I should back up. There were many wonderful things about this production. The first act, though maybe not any more active, was at least moving and engaging and a story I haven't heard before. Frank Wood (giving a full-on genius performance of subtle anguish) and Christina Kirk are 1950s homeowners who, it turns out, have sold their home in a white Chicago neighborhood to a black family. The community is outraged, but they hold their ground. The juxtaposition of 1950s repression and the historical perspective on shifting neighborhood demographics is absorbing (especially to someone like me, a white kid living in a Dominican neighborhood that was an Irish enclave 40 years ago). Relationships and pretty facades shift and slip, and tensions flare. Anchored by Frank Wood's bitter, heartbroken father, and sparked by Jeremy Shamos' brilliantly high-strung community representative, this act may be more about revelation than action, but it makes compelling theatre nonetheless.

Act two, though, brings us into the modern day, after the Clybourne Park neighborhood has slipped into urban blight and begun its resurgence. The house of the first act is decrepit and graffitied, and a white couple, played by Shamos and Annie Parisse (who, as Shamos' deaf wife in the first act, was pretty fantastic), have bought the property to demolish the decaying structure and replace it with a new construction. They're meeting with representatives of the community to address concerns about the new house's size in the historic neighborhood.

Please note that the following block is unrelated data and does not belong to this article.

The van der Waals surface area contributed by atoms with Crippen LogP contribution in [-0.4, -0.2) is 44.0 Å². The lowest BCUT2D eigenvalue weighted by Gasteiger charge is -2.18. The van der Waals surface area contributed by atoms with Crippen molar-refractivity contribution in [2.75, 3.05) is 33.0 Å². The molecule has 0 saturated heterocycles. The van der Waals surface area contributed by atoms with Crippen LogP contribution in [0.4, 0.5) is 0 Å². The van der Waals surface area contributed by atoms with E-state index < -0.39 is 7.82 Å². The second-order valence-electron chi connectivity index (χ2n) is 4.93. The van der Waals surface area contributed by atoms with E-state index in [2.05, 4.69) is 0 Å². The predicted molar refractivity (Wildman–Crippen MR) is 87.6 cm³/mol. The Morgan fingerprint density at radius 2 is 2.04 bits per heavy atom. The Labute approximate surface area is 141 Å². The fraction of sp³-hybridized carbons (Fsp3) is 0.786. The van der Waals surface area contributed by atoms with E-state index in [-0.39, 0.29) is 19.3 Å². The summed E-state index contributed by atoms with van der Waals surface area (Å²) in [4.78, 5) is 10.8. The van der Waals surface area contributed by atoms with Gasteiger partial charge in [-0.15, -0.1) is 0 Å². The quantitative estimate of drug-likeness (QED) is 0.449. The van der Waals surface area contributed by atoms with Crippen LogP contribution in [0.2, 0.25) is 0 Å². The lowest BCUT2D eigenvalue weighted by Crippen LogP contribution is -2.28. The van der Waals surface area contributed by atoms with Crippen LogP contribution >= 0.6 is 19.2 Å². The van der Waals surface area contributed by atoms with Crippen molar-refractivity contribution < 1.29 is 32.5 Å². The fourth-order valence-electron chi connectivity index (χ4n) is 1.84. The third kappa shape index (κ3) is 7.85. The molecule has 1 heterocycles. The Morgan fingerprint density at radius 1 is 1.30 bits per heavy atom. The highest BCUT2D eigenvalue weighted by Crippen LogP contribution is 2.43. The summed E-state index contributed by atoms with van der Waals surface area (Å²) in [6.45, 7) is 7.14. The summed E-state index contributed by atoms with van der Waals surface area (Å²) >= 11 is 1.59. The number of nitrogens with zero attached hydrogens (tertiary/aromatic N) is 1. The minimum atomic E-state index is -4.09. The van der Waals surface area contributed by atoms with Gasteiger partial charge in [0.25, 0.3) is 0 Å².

And so the black community members, represented by a white lawyer, and the white family represented by another white lawyer, bicker and passive-aggressively dance around issues of history and community and heritage, and when someone finally breaks and says, "This is about race!" everyone looks at him like he's crazy. They go from trying to be polite to abandoning that idea, but still nothing actually gets said, no real feelings or fears or desires are expressed. And then there's some shouting and the play is over.

Part of the problem is that these characters are flat mouthpieces for Norris' speeches and screeds. They make small talk about European travel or word origins or ice cream, and then someone has a few paragraphs about a Theme Of The Play, and some people react or get offended or whatever.